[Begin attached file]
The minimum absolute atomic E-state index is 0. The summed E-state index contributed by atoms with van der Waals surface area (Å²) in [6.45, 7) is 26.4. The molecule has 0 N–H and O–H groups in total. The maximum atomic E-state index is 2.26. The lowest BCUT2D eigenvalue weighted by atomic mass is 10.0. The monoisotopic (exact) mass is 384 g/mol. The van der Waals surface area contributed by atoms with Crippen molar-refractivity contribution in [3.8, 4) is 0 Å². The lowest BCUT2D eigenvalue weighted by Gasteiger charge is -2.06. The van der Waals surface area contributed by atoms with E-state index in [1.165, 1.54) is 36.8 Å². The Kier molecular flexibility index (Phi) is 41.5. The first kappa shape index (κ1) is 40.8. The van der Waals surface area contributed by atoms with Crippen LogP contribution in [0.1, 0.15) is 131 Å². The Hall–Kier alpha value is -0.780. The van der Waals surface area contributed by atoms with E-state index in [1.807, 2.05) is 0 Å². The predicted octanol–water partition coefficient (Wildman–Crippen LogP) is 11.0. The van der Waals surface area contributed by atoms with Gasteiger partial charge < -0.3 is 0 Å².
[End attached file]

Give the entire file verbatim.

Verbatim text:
The minimum absolute atomic E-state index is 0. The summed E-state index contributed by atoms with van der Waals surface area (Å²) in [6.45, 7) is 26.4. The molecule has 0 N–H and O–H groups in total. The maximum atomic E-state index is 2.26. The lowest BCUT2D eigenvalue weighted by atomic mass is 10.0. The monoisotopic (exact) mass is 384 g/mol. The van der Waals surface area contributed by atoms with Crippen molar-refractivity contribution in [3.8, 4) is 0 Å². The lowest BCUT2D eigenvalue weighted by Gasteiger charge is -2.06. The van der Waals surface area contributed by atoms with E-state index in [1.165, 1.54) is 36.8 Å². The Kier molecular flexibility index (Phi) is 41.5. The first kappa shape index (κ1) is 40.8. The van der Waals surface area contributed by atoms with Crippen LogP contribution in [0.1, 0.15) is 131 Å². The Hall–Kier alpha value is -0.780. The van der Waals surface area contributed by atoms with E-state index in [1.807, 2.05) is 0 Å². The predicted octanol–water partition coefficient (Wildman–Crippen LogP) is 11.0. The van der Waals surface area contributed by atoms with Gasteiger partial charge < -0.3 is 0 Å².